The Sunday Leader

For The Beauty Of Art…

By Sumaya Samarasinghe

Woman And Horses By Segar , The Lonely Lady By Segar and Dharshyni Peries

On January 23, the art scene went through an important change in Sri Lanka.
For the very first time, an art auction was held at the annual Kalapola and a painting titled
Woman And Horses was sold for Rs. 400 000. The highest bidder was Dharshyni Peries, a Sri Lankan living in New York City who placed her bid via email. Peiris arrived in America straight after her A/Levels where she first did her undergraduate studies at Mount Holyoke College which was followed by an MBA at the prestigious Yale School of Management. After having worked for 23 years in Investment Banking as a Derivatives Trader, she currently trades managed accounts.

Her ties with Sri Lanka remain strong  and she visits the country at least once a year since members of her family still live here. The Sunday Leader asked this successful professional who is married and the mother of two children what attracts her to Sri Lankan art.

Q: You have just made the headlines after purchasing Raja’s Segar’s “Woman And Horses” at the 18th Kalapola’s first ever auction for a sum of Rs. 400 000. By Sri Lankan standards it is a fairly large amount, could you tell us why you decided to purchase this painting?

A: I first got into Sri Lankan art about 15 years ago when I went to visit Senaka Senanayake’s gallery. I was fascinated with his paintings and started buying a piece every year when I came for visits to Sri Lanka.  Subsequently, my husband got involved with Sri Lankan art and wanted to explore more of the Sri Lankan art scene.  We purchased paintings of Marie Alles-Fernando, Justin Dereniyagala, Seevali, and of course paintings by Segar.  I agree with the description of Segar’s paintings : “Segar’s vibrant style often pays homage to the beauty of women”.  I managed to purchase two of his earlier paintings of scenes of Sri Lanka.  I have kept in touch with Segar as I was interested in following his work.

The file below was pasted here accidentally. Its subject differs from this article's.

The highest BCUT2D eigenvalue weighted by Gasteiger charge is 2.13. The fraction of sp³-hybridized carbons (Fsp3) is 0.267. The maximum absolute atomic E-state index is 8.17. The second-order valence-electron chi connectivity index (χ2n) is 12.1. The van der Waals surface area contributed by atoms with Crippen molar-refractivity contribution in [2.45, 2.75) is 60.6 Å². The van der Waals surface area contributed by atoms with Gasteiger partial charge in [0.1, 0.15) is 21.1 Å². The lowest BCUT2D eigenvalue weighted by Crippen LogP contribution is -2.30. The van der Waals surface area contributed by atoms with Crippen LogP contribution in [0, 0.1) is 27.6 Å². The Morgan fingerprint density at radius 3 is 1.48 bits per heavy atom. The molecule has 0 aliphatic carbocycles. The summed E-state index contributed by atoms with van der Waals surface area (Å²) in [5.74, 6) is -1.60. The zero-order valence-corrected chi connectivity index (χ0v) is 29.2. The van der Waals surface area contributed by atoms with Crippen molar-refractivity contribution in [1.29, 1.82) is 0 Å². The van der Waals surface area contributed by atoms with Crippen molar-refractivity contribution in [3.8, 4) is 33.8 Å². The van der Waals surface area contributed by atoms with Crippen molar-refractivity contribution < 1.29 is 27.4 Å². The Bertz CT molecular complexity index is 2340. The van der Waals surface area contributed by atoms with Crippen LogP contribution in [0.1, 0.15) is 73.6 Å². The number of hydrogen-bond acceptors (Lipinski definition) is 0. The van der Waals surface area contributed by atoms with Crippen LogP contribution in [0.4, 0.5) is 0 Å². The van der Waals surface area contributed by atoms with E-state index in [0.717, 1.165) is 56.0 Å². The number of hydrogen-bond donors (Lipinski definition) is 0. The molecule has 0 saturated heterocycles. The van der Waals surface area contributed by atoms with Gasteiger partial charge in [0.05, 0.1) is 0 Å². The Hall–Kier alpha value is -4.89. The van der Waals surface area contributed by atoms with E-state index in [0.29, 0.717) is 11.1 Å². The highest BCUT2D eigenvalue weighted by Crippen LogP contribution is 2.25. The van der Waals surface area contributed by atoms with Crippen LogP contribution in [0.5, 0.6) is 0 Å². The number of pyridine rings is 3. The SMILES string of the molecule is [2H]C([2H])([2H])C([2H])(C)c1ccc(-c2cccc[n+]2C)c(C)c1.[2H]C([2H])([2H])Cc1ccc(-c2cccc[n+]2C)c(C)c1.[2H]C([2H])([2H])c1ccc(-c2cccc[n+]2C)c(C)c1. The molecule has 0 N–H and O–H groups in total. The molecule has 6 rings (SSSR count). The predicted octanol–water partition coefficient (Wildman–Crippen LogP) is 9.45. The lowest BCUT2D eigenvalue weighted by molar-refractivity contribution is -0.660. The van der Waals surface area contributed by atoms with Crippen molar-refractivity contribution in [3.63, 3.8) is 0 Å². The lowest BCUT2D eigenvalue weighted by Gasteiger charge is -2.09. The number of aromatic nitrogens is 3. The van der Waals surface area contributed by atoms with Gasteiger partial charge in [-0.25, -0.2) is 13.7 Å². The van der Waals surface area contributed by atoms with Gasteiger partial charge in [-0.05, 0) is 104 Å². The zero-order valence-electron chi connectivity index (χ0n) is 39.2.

He mentioned about the Kalapola and said he had a painting displayed for auction.  I requested him to send me a picture of the painting.  It was very different from the one’s I had purchased and was very interested in adding it to my collection. If there is a departure from the usual style of painting, I find it to be interesting.  Of course, it has to be aesthetically pleasing to my eye.  I am glad that I turned out to be the highest bidder and very happy to have won the painting.

Q: Segar is not the only Sri Lankan artist hanging on the walls of your residence in New York, why are you so supportive of Sri Lankan art?

A: I have all the above mentioned painters hanging on the walls mixed with other Western artists whom I have learnt to appreciate  a great deal with time.  I have to say that they blend well together.  The Sri Lanka art generates the most compliments by friends and guests to our home.

Q Many of our local artists are known in Sri Lanka, but their names are not household names in other countries, do you see a future investment purpose in purchasing their work?

A: The primary purpose of my collecting Sri Lankan art is for the unique beauty of each piece.  The pleasure they provide, and the aesthetic enhancement to our lives we derive from art is priceless to me.

Q: The idea of an art auction is completely new in Sri Lanka. Have you attended other such auctions in the US or any other country?

A: Auctions are a great way to promote artists as long as you have a minimum bid that keeps the value of the painter.  Auctions bring in people who may otherwise not show interest in going to an artist’s studio or gallery for example.  I do go to few auctions that have starting values that are commiserate with the artist’s worth.  You do get a rush when you get the piece of art that you have coveted, and it is always great to get it at a good deal like anything in life!

Comments are closed

Photo Gallery

Log in | Designed by Gabfire themes